Relatives of Richard III, whose body was unearthed in Leicester, have won the right to challenge plans to rebury his remains in the city.
A facial reconstruction of King Richard III is on display today in Leicester's Guildhall on the first stop of a nationwide tour.
Members of the Richard III Society and other dignitaries held a rose-laying ceremony today at Bosworth Battlefield Heritage Centre.
The Mayor of Leicester, Sir Peter Soulsby, has been getting acquainted with the facial reconstruction of Richard III.
The head is going on a tour of the country, beginning at Leicester's Guildhall exhibition.
A facial reconstruction of King Richard III is set to go on display in Leicester's Guildhall on the first stop of a nationwide tour.
The model, which goes on display on Saturday, was commissioned by the Richard III Society and made by Professor Caroline Wilkinson and the forensic art team at the University of Dundee.
The 16th Great Nice of King Richard III has led a march around York demanding that his remains are returned to the city. Vanessa Roe says that he always described arriving back in the city as a homecoming and that should be reason enough to have his body reburied there.
Campaigners have set off on their protest march around York against plans to have King Richard III laid to rest in Leicester.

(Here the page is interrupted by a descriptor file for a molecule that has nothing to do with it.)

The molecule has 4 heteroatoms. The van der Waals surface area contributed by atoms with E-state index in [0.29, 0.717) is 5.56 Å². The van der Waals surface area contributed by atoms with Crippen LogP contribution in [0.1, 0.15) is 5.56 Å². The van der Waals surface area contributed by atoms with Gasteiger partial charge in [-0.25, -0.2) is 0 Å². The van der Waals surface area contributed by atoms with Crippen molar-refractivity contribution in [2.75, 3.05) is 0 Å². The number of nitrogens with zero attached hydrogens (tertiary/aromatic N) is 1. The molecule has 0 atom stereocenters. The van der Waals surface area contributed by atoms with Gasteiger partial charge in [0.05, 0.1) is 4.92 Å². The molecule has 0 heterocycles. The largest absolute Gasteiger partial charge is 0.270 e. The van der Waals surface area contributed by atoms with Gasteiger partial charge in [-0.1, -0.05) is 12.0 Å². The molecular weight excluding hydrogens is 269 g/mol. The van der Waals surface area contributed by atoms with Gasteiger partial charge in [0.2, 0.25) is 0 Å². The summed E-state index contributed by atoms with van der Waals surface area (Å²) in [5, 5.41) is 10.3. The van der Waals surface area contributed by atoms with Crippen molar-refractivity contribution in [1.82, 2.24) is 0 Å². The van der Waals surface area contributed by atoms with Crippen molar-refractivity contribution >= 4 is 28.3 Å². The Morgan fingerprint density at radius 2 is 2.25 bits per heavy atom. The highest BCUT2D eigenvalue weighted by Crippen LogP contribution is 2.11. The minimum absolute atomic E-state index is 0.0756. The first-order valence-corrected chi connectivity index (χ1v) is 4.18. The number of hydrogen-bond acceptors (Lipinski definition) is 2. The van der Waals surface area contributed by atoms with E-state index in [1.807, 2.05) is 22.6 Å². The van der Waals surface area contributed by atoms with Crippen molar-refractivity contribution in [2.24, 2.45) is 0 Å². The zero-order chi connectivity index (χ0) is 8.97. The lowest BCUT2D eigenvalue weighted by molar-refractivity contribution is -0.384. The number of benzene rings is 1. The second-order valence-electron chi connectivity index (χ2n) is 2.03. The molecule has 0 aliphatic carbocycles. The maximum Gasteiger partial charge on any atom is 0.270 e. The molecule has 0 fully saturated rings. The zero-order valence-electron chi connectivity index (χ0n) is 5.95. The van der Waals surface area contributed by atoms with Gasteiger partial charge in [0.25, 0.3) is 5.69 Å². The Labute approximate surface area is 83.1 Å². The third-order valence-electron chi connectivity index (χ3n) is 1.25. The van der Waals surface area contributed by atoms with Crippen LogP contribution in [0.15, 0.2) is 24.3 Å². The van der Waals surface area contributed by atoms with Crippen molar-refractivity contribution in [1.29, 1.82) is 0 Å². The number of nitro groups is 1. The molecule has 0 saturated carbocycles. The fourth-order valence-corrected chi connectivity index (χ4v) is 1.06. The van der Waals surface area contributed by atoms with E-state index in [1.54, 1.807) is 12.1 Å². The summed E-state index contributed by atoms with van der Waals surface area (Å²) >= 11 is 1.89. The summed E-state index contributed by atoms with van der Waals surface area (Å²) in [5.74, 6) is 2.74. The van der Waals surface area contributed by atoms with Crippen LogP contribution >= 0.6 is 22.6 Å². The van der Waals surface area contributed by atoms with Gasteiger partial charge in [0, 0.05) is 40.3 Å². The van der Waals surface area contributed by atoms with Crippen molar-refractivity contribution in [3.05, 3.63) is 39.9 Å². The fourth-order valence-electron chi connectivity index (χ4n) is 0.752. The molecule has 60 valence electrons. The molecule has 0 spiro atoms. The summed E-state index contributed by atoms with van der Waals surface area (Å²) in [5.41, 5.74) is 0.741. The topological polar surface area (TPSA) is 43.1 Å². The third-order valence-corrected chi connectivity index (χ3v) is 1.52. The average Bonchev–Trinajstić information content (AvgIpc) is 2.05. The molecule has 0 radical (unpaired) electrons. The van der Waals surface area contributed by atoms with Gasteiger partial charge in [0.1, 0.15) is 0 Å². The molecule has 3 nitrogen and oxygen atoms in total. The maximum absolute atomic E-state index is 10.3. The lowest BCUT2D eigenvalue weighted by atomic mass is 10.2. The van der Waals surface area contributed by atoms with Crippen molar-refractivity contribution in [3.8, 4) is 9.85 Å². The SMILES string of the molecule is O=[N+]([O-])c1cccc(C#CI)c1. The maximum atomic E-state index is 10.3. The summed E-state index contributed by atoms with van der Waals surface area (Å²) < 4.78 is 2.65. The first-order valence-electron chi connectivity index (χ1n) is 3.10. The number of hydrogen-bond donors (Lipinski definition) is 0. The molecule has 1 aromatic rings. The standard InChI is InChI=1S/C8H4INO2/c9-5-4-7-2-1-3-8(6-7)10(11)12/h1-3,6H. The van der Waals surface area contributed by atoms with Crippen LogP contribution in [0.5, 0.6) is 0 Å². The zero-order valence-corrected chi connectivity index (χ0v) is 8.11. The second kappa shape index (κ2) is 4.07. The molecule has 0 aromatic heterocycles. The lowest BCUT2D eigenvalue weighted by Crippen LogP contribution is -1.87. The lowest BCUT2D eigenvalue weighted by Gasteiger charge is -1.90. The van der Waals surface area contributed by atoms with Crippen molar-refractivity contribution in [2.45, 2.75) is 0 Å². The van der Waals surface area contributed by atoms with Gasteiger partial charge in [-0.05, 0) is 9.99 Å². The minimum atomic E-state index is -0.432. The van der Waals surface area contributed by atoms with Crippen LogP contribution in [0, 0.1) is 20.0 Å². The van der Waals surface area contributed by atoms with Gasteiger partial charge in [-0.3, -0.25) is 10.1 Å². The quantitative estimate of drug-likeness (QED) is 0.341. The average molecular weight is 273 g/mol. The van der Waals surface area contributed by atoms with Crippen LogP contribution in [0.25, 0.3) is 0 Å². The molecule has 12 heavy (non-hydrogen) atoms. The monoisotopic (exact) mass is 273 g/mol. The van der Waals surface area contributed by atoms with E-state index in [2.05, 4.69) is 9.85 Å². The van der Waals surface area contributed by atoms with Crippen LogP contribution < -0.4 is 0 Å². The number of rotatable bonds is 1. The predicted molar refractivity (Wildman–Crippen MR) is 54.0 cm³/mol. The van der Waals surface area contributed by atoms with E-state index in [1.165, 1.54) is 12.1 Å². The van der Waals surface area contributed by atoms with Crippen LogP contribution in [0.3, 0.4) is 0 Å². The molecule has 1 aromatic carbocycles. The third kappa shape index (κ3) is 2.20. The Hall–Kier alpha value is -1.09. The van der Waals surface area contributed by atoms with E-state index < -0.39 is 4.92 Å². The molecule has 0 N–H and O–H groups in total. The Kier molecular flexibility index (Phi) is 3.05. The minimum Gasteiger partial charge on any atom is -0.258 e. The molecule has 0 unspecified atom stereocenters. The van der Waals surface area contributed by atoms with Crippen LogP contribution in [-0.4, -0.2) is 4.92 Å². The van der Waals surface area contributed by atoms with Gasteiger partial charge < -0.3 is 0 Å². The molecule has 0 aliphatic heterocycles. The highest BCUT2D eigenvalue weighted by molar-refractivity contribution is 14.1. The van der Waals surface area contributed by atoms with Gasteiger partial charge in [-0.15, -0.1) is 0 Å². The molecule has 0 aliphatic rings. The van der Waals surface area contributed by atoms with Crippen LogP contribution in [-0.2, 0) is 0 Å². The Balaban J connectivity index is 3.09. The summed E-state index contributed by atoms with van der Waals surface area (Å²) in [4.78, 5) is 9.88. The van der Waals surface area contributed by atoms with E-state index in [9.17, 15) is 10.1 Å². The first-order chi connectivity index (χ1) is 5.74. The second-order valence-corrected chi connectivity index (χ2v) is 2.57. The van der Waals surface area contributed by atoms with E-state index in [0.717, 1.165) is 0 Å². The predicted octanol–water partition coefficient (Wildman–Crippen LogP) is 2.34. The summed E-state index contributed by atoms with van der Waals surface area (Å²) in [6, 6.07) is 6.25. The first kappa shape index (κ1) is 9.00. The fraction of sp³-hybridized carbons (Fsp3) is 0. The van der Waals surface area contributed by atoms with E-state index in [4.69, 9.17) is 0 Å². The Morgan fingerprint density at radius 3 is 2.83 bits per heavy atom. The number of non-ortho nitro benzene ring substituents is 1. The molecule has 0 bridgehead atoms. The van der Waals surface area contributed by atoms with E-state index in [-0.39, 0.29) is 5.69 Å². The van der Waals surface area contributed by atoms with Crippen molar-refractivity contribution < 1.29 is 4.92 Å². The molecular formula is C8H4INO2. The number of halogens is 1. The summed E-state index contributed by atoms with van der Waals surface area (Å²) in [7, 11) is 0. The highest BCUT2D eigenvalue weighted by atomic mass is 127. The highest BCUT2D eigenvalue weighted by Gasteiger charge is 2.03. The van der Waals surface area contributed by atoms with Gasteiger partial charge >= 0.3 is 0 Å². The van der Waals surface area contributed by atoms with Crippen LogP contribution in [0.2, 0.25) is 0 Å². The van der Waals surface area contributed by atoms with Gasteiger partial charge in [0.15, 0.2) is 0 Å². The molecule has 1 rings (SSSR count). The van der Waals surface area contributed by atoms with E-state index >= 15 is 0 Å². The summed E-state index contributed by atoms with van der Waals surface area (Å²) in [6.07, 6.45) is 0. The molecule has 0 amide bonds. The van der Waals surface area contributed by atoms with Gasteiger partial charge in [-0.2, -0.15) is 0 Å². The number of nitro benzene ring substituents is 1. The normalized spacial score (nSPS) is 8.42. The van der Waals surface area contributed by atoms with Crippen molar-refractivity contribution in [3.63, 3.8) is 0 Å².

Campaigners gather outside York's Castle Museum to protest over Richard III's body being laid to rest in Leicester.
A descendant of Richard III is joining a march through York today to protest at the king's body being laid to rest in Leicester.
Vanessa Roe is his 16th great niece.
The remains were found in the city centre in August last year, but protesters say the famous Yorkist monarch wanted to be buried in his home city.
Campaigners who want Richard III to be reburied in Leicester, have reiterated their argument that he should have a table tomb like other Kings. It's after architects for Leicester Cathedral said that a ledger stone would be appropriate.
The former King was found buried under a car park in the city last year.
It was announced last week that experts from the University of Leicester archaeological unit that unearthed the last Plantagenet king, spearheaded another dig and discovered a 1,700-year-old Roman cemetery with remains thought to date back to 300AD.
Car parks in Leicester are fast becoming the hottest place in town for archaeologists.
Following on from the discovery of the remains of King Richard III buried deep under a car park in the city, the team which worked on that astonishing find has discovered another gem - under another car park.
Experts from the University of Leicester archaeological unit that unearthed the last Plantagenet king, spearheaded another dig and discovered a 1,700-year-old Roman cemetery with remains thought to date back to 300AD.
Researchers found 13 sets of remains of mixed age and sex, and found the practice of Christian burials alongside pagan burials.
Items like hairpins and belt buckles, bits of shoes and a ring with a possible early Christian symbol were also found at the Oxford Street site in Leicester's city centre.
When archaeologists discovered the remains of Richard III last summer, they also discovered a second find.
A 600-year-old, lead-lined stone coffin was discovered buried near the Plantagenet king's resting place in the city council car park in New Street in the centre of Leicester. It was covered up so the team could deal with Richard III's body first.